I have to admit, I love food. I come from a long line of food lovers. Some of my best memories of family come from events that centered on food:
Sunday dinners at Grandma’s
Christmas dinners with all my cousins (28 of them on my Dad’s side!)
Birthday parties with watermelon and fancy cakes
Picnics in the winter, with steaming bowls of chili and hot cocoa
Is it any wonder that food comes into play in so much of my writing then? In KATERINA’S WISH, Trina’s family gathers around meals, but food plays a bigger part in the story as well. Because the family is poor, many of Trina’s efforts to improve their life center on ways to get food without paying the high prices at the store. I also use food in this story to create a sense of the family’s Czech ethnicity.
Early in the book, Trina’s little sister Aneshka expresses her love for Plum Dumplings, a traditional Czech food. If reading about Plum Dumplings makes you curious about them, here’s a recipe you can try:
Fruit Dumplings (Svestkove Knedliky)
2 cups flour
1 egg, slightly beaten
2 tablespoons melted butter
1/4 cup milk
1 teaspoon salt
Fruit: pitted plums or prunes (fresh plums are the best!)
Mix egg with butter and milk. Add salt. Sift flour on a board and add first mixture, kneading until smooth. Cut dough into small pieces and wrap evenly around the fruit (make sure to pre-pit your fruit!). Seal well all around.
Drop dumplings in a large pan of boiling salted water and cook for about 8 minutes. Do not overcook. Remove from water immediately, sprinkle with melted butter and keep in a colander over hot water until ready to serve.
Arrange on a platter, sprinkle with some more melted butter and sugar. Crumbled pot cheese, ground poppy seed or bread crumbs fried in butter can be used for topping.
For my ONLINE RELEASE PARTY, we experimented with these dumplings, starting with picking the plums! Read all about it here!
In another part of KATERINA’S WISH, the family sets out to make pickles. I decided they should be making my great-grandmother’s recipe. My great-grandmother was German, and immigrated to this country around the time that Trina’s family would have. Her recipe has been passed down in my family with the title Liberty Sweet Pickles. I do not know where this name came from, but I suspect they might have been “German Sweet Pickles” before World War I. At that time foods like sauerkraut came to be called “Liberty Cabbage,” and my great-grandmother’s pickles might have likewise been made more patriotic.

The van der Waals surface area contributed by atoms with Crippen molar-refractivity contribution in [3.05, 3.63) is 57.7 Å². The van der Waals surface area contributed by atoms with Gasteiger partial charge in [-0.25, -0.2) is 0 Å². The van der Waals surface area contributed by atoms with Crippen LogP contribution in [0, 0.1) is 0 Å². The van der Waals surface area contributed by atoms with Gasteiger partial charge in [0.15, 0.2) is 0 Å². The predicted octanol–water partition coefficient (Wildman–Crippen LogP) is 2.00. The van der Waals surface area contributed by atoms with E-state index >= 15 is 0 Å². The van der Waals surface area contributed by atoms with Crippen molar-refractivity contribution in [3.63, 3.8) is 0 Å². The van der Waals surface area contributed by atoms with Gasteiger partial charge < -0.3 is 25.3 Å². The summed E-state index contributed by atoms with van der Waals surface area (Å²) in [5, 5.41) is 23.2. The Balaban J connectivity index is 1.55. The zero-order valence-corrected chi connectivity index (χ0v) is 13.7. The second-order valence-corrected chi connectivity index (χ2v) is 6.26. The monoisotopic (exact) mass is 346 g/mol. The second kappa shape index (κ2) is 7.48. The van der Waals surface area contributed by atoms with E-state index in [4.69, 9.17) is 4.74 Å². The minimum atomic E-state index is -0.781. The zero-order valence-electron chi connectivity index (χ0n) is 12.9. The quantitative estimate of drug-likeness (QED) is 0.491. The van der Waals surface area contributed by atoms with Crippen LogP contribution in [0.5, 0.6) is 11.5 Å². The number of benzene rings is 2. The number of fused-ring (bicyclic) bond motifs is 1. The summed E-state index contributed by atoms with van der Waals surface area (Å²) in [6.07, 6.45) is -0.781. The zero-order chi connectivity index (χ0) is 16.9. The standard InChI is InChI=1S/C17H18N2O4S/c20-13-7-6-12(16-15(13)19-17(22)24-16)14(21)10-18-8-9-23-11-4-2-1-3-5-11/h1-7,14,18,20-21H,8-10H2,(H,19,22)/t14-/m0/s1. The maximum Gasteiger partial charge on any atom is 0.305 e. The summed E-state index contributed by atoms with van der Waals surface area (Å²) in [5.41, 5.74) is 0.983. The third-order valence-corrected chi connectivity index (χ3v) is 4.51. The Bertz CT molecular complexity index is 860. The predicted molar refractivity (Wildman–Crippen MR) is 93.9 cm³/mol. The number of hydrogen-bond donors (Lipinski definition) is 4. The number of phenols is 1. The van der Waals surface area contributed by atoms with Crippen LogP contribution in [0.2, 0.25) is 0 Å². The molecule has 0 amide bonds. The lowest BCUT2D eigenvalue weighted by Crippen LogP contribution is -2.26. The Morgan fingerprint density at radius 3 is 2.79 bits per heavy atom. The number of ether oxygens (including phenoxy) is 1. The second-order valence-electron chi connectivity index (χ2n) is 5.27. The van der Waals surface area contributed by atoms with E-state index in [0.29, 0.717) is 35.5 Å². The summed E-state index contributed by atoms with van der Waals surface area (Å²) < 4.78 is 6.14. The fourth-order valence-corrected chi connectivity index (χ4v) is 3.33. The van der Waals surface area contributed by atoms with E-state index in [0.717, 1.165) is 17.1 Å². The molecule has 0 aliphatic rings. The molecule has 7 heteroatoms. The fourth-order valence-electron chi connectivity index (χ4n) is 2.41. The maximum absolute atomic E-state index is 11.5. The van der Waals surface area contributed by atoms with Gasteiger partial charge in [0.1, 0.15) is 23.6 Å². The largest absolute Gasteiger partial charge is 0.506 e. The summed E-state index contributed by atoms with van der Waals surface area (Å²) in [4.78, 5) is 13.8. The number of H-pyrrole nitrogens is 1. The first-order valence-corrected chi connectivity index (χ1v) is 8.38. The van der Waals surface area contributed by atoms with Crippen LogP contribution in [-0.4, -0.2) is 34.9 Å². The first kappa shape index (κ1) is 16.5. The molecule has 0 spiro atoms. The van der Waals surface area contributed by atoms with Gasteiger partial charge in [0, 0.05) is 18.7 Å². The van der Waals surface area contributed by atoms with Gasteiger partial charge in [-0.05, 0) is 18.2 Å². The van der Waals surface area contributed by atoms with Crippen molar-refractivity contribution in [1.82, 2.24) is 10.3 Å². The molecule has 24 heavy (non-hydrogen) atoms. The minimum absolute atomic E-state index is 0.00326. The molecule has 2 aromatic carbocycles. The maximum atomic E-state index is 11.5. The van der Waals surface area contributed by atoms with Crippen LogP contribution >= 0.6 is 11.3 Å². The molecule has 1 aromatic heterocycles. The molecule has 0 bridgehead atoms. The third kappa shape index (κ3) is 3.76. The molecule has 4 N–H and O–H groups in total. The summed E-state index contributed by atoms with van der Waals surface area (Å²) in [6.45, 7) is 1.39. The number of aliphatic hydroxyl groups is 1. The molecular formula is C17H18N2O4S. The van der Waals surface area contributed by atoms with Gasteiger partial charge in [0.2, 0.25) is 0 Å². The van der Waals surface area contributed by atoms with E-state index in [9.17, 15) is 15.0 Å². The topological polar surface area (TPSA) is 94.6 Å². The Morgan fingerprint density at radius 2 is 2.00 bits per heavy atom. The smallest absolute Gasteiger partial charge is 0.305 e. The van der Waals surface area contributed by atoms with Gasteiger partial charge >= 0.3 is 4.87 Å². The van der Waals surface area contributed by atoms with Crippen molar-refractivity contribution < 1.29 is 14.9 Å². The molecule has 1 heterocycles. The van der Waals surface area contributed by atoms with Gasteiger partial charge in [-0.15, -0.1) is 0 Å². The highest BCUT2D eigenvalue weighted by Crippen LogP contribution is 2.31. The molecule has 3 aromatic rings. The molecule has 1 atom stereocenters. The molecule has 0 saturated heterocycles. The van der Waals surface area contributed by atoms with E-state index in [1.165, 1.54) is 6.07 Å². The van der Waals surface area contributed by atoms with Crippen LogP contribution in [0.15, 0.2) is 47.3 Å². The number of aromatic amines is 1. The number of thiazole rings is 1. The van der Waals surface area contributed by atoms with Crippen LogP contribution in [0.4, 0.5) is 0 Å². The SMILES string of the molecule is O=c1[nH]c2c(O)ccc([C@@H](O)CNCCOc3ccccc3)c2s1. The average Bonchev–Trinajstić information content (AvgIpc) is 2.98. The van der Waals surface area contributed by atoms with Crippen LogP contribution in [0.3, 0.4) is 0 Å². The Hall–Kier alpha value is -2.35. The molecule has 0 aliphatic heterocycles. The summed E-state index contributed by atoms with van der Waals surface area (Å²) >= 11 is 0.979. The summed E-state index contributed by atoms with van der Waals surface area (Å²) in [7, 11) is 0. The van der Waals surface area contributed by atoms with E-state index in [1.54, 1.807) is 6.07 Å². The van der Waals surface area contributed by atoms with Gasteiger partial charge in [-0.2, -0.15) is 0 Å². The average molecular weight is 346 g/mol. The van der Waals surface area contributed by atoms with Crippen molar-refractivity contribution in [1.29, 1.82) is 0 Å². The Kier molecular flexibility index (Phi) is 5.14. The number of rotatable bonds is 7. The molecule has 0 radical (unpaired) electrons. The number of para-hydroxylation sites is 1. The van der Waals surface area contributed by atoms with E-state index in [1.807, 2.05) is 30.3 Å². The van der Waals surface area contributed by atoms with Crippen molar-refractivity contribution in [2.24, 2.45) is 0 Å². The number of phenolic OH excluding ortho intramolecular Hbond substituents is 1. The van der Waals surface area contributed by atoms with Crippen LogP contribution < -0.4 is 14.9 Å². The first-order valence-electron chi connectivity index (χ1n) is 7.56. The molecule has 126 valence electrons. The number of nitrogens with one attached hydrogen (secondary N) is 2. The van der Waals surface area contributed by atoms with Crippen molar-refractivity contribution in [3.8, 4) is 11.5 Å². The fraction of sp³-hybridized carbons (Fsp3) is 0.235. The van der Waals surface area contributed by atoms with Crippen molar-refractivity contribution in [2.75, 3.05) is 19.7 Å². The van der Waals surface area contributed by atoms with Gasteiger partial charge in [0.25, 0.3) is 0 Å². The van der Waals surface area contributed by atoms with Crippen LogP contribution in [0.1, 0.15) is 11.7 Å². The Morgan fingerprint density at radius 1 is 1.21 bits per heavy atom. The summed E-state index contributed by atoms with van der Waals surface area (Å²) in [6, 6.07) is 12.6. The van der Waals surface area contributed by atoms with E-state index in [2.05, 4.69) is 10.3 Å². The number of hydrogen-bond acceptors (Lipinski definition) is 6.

If you have an abundance of cucumbers and time and an adventurous spirit, you might try these sweet, spicy, ultra crisp pickles. If not, the recipe might give you a better sense of how much work women went to around the turn of the 20th century.
Liberty Sweet Pickles
Wash 3 dozen medium cucumbers
Pour over them: 2 quarts hot water mixed with a large handful salt
Let stand 5 days
Drain and cover with boiling water. Let stand overnight.
Cut crosswise into 1 inch pieces and cover with boiling water.
Add 1 lump of alum, the size of a walnut.
Cover with horseradish leaves and small pieces of the root.
Let stand overnight.
Drain, cover with boiling water. Let stand 'til cold
Drain. Cover with boiling brine:
5 cups sugar
3 cups vinegar
1 box pickling spices (in a cheesecloth bag)
2 sticks cinnamon
Let stand overnight.
Each morning of four mornings, reheat brine and pour over pickles.
Seal in jars.
Thoughts on Food and Writing
Food evokes a sense of comfort, family, warmth, and joy. A lack of food, can evoke a sense of fear and anxiety.
Food also gives writers the chance to engage many senses in their writing. Sight, taste, texture, and smell are all part of the eating experience. Sound may come in, too, if the food is crunchy or sticky.
Food, therefore, is a wonderful topic to explore sensory writing.
Here are a few exercises you can do with food:
Pick a favorite food and take a moment to explore how it evokes your senses. Now try to capture it on the page. Now try it again with your least favorite food.
Dig into your memory and come up with a special event that had food as a part of it. Now tell that story on paper, remembering to place the food in its social context. Remember the sensory pieces: was the event noisy or quiet? Active? Was the food critical to the event?
If you want an extra challenge, write a story that centers on the food, in which the food is symbolic or in some way parallels the events of the story. (An excellent book that does this really well is Like Water for Chocolate, by Laura Esquivel)